They say a picture is worth a thousand words. I ask Varma why then the need for text to support these images in Guftgu? She says the relationship between text and image has long been disputed. When text stands as a “crutch” for an image, becomes a literal explanation of the visual that exists and when it becomes a beautiful collaborator, allowing the space of the image to have its own conversation as a reader and its place to do so has often been contested in multiple situations. “The works incorporated in this edition/conservation interact with the text as an important participant in the stories and subjects with which they interact. Cheryl Mukherjee’s text, repeated throughout the pages of her chapter, echoes through the traumas of memory, leaving us with scribbled fragments of thoughts in varying intensities and sequences,” she explains. In this context, the text is visual. It informs the viewer of the sequence of events. On the other hand, for Jaisingh Nageshwaran, the text is a browser to bring together the two worlds, that of image and language. He was part of the Narmada Bachao Andolan and could not have removed the social constructs that made him an ally of the people of this land, of his own. dalit identity that helps him document the stories. Varma said, “For Guftguthe text is therefore a collaborator, not a literal explanation of the images we see but a mediator between the visual and the emotional and an extremely important part of the work itself.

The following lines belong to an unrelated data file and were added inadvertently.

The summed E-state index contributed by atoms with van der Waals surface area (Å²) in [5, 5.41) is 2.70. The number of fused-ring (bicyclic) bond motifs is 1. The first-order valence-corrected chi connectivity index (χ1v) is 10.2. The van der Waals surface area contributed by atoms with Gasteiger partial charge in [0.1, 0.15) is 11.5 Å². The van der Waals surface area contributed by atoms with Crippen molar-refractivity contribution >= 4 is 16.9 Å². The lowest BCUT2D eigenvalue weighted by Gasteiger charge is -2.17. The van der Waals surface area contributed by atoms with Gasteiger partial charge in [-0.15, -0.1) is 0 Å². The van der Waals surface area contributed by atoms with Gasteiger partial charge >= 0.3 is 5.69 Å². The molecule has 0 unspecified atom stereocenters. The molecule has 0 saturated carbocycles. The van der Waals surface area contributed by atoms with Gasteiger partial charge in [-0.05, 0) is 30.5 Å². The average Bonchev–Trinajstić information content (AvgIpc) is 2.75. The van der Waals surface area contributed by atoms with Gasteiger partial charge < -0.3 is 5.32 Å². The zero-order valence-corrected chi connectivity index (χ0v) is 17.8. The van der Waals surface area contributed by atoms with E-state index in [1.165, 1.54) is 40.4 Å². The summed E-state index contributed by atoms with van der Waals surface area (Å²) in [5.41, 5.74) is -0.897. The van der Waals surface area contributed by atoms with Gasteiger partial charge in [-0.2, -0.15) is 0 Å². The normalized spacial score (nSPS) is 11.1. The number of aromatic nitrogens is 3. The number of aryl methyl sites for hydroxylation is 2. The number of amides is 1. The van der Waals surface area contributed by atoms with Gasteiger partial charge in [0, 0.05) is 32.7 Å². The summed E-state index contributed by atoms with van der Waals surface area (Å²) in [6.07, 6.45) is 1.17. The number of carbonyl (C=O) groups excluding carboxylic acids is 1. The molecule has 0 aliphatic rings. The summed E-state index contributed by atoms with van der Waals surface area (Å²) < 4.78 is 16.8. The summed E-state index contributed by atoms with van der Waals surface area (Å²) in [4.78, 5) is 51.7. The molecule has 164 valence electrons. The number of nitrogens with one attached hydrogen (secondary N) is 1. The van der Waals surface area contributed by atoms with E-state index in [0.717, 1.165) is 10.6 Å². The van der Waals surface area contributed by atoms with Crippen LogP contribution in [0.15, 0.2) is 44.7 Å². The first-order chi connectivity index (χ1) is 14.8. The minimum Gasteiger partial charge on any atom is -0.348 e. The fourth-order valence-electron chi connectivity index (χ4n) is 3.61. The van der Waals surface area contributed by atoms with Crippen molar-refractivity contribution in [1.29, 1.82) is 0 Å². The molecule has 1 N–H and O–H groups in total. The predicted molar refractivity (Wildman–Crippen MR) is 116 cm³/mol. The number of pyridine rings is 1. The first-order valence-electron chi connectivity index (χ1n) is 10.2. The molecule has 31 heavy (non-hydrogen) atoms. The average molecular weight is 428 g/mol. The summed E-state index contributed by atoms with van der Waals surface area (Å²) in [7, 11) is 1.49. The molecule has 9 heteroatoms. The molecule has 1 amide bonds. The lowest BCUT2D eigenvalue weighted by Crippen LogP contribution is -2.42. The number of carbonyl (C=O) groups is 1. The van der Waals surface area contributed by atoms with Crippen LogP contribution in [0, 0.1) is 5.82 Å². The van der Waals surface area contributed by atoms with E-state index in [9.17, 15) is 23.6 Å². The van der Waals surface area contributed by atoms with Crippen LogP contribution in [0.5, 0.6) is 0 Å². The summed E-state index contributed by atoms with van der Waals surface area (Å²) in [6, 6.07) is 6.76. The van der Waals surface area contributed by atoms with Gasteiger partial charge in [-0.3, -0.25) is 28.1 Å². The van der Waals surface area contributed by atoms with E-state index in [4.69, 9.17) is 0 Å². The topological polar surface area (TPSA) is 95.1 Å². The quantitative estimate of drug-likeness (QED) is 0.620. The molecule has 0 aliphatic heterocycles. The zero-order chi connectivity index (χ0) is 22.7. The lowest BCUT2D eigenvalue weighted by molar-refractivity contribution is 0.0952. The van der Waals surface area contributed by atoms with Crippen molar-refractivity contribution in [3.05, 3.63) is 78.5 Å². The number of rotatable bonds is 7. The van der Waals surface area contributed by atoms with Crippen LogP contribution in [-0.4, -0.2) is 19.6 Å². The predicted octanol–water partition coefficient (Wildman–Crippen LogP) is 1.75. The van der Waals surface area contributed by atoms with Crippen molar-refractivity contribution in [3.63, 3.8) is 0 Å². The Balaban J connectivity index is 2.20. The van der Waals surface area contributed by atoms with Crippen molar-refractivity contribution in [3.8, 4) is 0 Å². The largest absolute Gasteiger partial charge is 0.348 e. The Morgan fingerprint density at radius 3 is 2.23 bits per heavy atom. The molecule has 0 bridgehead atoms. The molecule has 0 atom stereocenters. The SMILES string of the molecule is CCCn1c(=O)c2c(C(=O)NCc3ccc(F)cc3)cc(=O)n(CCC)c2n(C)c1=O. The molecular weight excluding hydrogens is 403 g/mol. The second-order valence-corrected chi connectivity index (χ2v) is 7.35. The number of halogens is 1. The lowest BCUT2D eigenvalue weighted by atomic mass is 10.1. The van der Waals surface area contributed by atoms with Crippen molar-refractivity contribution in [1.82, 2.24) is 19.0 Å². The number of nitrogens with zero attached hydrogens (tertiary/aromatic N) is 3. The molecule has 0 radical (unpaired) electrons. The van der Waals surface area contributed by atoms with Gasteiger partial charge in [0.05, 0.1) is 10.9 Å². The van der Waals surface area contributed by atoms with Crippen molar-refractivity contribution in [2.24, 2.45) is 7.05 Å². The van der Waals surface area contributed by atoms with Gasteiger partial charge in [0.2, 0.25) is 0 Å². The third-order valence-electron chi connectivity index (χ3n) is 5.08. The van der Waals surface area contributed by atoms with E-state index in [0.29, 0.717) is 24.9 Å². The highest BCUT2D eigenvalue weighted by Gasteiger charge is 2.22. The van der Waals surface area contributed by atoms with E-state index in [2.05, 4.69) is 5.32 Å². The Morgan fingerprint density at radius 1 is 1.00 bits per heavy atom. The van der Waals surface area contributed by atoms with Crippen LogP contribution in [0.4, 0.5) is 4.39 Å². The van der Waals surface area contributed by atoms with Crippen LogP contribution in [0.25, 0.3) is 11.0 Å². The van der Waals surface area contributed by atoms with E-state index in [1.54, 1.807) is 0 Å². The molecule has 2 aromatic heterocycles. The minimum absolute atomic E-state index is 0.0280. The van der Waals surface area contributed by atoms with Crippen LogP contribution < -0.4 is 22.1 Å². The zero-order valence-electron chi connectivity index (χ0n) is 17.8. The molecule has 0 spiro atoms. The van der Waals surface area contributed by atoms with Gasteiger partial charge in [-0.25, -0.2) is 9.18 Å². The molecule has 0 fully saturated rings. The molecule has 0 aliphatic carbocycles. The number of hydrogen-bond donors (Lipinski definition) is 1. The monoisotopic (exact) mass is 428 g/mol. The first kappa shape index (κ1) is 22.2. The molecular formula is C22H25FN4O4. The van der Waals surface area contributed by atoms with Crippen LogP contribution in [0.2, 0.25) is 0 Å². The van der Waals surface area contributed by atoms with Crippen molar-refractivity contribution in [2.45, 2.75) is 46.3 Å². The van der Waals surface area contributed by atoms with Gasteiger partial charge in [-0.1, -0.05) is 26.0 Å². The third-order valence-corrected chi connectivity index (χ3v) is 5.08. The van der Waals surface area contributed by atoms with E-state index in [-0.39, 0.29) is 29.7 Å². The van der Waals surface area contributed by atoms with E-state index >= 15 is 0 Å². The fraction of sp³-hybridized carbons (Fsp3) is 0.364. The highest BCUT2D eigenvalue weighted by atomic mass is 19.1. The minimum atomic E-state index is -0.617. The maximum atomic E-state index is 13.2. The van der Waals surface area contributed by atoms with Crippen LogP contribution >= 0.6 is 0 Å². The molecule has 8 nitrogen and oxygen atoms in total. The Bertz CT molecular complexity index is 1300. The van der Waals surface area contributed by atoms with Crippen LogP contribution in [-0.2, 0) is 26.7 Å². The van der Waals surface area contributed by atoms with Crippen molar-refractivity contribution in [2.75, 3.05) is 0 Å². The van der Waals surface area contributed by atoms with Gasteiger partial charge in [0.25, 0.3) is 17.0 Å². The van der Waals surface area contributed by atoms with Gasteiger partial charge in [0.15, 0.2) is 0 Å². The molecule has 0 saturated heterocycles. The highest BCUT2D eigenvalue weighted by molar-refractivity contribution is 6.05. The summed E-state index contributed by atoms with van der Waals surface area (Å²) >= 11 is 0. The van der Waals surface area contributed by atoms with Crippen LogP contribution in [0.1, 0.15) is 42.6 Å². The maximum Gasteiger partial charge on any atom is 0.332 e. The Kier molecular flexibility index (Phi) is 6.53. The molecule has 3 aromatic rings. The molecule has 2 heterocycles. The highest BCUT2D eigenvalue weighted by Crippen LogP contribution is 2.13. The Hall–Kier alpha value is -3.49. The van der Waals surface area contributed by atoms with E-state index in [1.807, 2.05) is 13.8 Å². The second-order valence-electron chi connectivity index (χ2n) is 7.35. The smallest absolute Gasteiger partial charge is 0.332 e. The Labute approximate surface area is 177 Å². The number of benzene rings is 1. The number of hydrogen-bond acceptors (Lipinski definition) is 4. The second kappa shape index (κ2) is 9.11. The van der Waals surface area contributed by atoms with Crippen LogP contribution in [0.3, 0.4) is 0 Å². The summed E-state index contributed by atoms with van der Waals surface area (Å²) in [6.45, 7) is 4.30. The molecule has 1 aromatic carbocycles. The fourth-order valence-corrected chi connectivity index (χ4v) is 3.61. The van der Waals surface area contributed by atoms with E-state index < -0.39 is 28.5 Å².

The true power of holding the subject matter of a book, allowing the image to take on a life and experience of its own, runs much deeper than the idea that a photo book is a consolidation of the journey of an artist, a testimony of the works produced, witness moments, and the journeys made. The book can be the start of conversations. “I thought about how different the life of the image could be if, as artists and curators, we could create a bigger world for the images we make. How tragic it would be if writers wrote only for other writers and were read only by other writers! “, she says.
Guftgu is a fine example of creating editorial experiences that allow artists to engage in the “language of the book”. Extended programs will include workshops and publishing mentorship programs, including elements of the medium. Varma says the goal of these engagements is to expand photography associations, not only through established names in the “photographic West,” but also to create our own circles of solidarity, learning, and creating a stronger local representative voice.